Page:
Sunday, July 21, 2013

The Modern Complexities of Nature Study: How to Raise a Tadpole


When I was kid, I remember finding tadpoles in the creek that ran through our backyard and sticking them in an old metal cookie tin with a bit of water and covering it with the lid - then promptly forgetting about the little fellas for like a week and a half.  Checking back on them, the tadpoles had magically transformed into little toadlets.  Ah, the miracle and design of life. :)



 So tell me...why is it that it just doesn't seem to be quite so simple NOW??

I've pondered if it's a matter of the difference between tree frog tadpoles and toad tadpoles. ?  Or maybe that their housing situation involved having 300 plus of them dwelling together in one smallish habitat.


 Perhaps.  But these are the tadpole cards you're dealt when you're plucked from the clutches of certain death - i.e. rescued from a pool cover by a soft hearted and sympathetic 12 year girl.

But it does *seem* far too complicated.  Our little tree frog tadpoles are extremely sensitive to their water temperature, too much sun, not enough sun, too much water, not enough water, water too clean, water too cloudy.  Too many fellow tadpoles and not enough of a varied diet cause them to turn on each other, devouring their brothers and sisters like the ravenous little cannibalistic monsters that they are.  Side note: we no longer have 300. :(

And there I am...changing their water every other day, delicately straining them out of the old and gently transferring them to the new. I even go so far as to warm up a cup or two of ice cold hose water on the stove so as to not shock their delicate little bodies.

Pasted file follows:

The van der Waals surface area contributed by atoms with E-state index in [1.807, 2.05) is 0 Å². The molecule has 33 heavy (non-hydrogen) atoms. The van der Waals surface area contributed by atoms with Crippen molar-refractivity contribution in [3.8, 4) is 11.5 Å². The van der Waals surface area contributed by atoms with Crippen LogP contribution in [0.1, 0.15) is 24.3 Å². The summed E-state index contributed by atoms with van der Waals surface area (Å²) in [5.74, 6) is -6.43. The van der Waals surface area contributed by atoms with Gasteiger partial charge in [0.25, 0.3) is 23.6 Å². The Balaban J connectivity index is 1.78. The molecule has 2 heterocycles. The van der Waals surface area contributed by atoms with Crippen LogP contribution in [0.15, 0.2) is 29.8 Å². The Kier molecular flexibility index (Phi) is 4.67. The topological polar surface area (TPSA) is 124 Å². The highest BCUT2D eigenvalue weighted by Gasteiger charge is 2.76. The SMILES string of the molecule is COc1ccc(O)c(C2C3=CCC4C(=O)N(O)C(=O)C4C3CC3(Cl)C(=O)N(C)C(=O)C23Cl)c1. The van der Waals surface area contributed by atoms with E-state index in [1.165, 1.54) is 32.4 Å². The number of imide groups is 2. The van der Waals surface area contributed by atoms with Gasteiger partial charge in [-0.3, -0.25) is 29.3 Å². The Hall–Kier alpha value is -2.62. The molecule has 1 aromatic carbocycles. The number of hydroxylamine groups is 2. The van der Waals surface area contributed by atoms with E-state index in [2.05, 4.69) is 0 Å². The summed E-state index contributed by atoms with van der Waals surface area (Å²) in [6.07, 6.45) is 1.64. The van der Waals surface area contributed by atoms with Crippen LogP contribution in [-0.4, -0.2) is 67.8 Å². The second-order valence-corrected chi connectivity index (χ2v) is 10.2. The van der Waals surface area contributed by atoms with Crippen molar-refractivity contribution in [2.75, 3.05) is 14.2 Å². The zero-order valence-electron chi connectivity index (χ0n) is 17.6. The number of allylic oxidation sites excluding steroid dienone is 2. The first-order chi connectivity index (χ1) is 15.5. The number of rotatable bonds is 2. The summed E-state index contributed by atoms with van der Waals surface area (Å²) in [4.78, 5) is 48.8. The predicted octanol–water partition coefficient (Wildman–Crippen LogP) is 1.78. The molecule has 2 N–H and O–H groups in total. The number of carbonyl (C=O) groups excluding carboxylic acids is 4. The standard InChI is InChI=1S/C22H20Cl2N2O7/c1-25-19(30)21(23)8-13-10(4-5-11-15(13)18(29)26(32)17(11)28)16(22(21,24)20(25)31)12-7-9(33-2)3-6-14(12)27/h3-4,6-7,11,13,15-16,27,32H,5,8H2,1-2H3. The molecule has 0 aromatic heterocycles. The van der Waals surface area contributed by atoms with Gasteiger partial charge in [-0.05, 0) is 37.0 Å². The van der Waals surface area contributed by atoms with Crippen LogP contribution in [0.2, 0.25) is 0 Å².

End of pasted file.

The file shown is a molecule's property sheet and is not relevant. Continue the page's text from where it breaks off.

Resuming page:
And food???  Oy.  Besides each other, they are provided with a rich and varied diet of bacon (they prefer cooked to raw), turkey lunch meat, cantaloupe, banana, boiled lettuce, carrots, cucumbers, plenty of algae, and the yum of all yums...freeze dried blood worms.  (I'm pretty sure they're also eating all the water snail egg case jellies, since those keep mysteriously "disappearing" off the sides of the container and off the algae covered rocks in the habitat.)

I don't remember things being this complicated when I was a kid, but the fruits of my and the kids' labor is finally paying off.  We have a good ten tree frog tadpoles with an awkward combination of back and front legs!  We've also had a handful of little tree froglets whose body shapes have changed and their color shifted from a dirty, greenish brown to a very bright and pretty green - one of these we've already released into the garden by our mini-pond area and two apparently crawled up the sides of the habitat to glorious froggy freedom during the night.  Godspeed, little froglets.

3 down!  Only 50 or so more to go. *sigh*




This post shared at Fisher Academy's Nature Study Monday linkup!